solving the problems of assembly executive relations, recommending that the principle
for responsible government be implemented with respect to local affairs so that the
executive branch would govern only as long as it retained the confidence of the elected
assembly. Said two things: that the government should be responsible and that Lower and
Upper Canada united as one to assimilate the French. Responsible government remains a
sacred principle of Canadian government. Responsible government came to Nova Scotia,
New Brunswick, and the colony of Canada in 1848, and three years later to PEI. A
responsible government was established, which permitted the confidence of the
legislative assembly so that the legislative assembly has some control and make the
government more accountable. In the case that the government does not retain the
confidence of the elected legislature, it must resign or call an election. During this period
in time the legislative assembly was undemocratic in the sense that it was represented by
solely rich white men.
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4) Reasons for Confederation: pragmatic approach, rather than a set of ideas for mutual
benefit or advisory act of idealism? After achieving responsible government came the
1864 Charlottetown and Quebec conferences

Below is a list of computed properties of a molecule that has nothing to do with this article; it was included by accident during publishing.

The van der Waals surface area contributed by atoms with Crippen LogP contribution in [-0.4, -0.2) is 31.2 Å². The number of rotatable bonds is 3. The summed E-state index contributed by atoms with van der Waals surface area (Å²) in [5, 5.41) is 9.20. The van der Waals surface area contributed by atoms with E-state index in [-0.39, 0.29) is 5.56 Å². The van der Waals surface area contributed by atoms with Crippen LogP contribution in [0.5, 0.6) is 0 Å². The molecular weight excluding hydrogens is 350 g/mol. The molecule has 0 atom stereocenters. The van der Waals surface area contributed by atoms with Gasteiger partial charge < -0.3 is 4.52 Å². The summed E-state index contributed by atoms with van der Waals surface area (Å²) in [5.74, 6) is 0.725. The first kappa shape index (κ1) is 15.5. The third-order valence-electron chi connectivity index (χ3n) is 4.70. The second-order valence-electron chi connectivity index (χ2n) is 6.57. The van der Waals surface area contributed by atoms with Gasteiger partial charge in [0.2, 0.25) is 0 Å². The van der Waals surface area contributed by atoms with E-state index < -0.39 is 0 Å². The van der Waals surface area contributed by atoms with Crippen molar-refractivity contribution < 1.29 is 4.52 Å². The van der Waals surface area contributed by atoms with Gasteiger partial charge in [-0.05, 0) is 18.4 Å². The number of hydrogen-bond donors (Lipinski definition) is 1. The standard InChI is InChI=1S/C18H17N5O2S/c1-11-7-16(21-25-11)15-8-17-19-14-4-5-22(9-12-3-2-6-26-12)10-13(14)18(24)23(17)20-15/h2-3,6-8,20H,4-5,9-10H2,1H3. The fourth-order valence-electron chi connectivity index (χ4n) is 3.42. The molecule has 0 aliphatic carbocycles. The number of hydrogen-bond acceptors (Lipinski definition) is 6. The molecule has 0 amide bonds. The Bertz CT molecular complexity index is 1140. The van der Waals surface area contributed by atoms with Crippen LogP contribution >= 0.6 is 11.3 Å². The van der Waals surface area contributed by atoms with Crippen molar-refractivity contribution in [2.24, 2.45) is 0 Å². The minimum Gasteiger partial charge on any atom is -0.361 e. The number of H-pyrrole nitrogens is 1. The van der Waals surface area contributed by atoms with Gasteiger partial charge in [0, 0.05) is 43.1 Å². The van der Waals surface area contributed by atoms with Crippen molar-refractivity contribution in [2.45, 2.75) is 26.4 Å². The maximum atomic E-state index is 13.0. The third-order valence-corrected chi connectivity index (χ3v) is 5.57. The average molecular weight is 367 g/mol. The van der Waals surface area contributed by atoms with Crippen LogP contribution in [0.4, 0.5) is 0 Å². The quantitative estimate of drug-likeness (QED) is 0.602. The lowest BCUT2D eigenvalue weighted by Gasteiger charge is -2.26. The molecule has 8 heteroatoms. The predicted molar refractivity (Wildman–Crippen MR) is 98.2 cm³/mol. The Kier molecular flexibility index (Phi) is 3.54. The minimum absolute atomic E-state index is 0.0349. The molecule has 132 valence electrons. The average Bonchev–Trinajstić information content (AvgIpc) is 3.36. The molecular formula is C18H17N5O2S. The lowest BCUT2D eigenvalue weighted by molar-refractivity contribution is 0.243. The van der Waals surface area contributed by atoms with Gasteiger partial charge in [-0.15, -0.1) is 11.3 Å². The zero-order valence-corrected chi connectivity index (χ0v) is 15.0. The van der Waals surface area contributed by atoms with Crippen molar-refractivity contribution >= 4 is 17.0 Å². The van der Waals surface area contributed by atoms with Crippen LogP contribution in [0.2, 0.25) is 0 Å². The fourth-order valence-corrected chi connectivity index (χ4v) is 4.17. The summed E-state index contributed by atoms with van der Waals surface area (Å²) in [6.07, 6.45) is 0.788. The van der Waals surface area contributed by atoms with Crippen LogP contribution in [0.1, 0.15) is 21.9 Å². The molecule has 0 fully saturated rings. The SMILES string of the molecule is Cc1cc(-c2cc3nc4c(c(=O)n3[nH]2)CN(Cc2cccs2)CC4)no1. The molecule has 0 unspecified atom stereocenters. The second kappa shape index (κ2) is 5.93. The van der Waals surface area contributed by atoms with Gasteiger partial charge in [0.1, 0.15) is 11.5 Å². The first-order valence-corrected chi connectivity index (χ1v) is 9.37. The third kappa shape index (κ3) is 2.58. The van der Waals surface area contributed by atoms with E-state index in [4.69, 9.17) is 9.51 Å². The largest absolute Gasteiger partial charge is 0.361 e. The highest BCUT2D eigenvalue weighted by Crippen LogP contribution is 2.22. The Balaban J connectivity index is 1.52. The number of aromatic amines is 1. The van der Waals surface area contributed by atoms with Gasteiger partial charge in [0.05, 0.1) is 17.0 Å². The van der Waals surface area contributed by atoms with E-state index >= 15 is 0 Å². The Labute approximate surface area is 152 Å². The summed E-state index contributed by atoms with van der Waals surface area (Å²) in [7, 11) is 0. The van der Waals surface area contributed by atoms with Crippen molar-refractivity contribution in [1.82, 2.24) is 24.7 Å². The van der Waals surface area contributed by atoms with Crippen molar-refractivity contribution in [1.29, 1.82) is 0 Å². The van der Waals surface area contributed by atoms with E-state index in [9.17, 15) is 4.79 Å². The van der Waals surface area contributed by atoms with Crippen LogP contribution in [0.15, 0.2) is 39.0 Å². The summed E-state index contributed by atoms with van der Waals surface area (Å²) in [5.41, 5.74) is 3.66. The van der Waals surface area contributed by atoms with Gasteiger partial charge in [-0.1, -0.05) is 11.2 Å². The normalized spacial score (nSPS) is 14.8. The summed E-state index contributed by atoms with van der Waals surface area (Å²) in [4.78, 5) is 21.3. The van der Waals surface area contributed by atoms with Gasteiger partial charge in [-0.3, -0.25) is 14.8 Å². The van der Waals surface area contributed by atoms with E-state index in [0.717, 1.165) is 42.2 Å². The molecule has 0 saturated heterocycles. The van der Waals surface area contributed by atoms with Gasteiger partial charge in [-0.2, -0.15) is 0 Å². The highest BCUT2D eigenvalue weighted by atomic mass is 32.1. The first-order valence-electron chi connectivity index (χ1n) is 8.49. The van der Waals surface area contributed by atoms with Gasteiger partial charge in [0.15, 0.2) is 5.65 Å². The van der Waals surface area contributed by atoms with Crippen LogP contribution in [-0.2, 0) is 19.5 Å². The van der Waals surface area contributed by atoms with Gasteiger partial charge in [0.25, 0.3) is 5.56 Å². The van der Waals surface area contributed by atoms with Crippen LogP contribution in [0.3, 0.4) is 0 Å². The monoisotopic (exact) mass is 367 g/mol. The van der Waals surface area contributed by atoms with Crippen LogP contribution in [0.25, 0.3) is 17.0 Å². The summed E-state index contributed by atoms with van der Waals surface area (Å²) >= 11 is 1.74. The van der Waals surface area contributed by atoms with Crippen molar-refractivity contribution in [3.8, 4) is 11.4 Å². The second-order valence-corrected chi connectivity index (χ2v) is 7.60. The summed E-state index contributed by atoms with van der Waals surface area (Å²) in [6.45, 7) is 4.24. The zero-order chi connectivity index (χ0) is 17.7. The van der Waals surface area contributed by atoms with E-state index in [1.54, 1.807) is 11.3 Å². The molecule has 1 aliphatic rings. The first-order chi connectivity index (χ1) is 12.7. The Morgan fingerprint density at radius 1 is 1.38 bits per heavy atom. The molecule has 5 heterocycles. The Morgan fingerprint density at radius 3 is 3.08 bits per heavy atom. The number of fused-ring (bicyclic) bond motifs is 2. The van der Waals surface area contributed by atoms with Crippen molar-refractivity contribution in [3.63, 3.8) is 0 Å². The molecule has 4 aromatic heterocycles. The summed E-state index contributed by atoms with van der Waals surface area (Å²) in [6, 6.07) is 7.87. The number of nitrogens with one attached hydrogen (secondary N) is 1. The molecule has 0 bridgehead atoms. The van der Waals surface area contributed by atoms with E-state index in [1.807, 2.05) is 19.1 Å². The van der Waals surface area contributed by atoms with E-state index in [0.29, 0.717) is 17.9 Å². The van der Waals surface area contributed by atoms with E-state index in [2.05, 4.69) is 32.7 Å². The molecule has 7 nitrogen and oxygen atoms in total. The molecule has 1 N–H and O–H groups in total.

1) Canada West: Rep-by-pop more seats, more power
2) French-Canadian fears looking for a new deal
3) British pressure British were very powerful
4) American threat civil war
5) Maritime union Canadians preluded the idea of confederation
6) Western expansion expanding into the west and building a railway
5) Constitution Act, 1867 is a major part of Canada’s constitution and was passed by the
British Parliament. This legislation created Canada as a new, domestically self-governing
federation, consisting of the provinces of New Brunswick, Nova Scotia, Ontario and
Quebec, on July 1, 1867. This did not directly advance the cause of Canadian
independence, but was one of the contributing factors. It divided the powers that were
already being exercised in Canada between a new central government and the provincial
governments and British control still existed in many forms.
6) Ties with Britain formed as a dominion in the British Empire meaning Canada was
still mostly part of Britain. Everyone in constitution are subjects of Britain. How did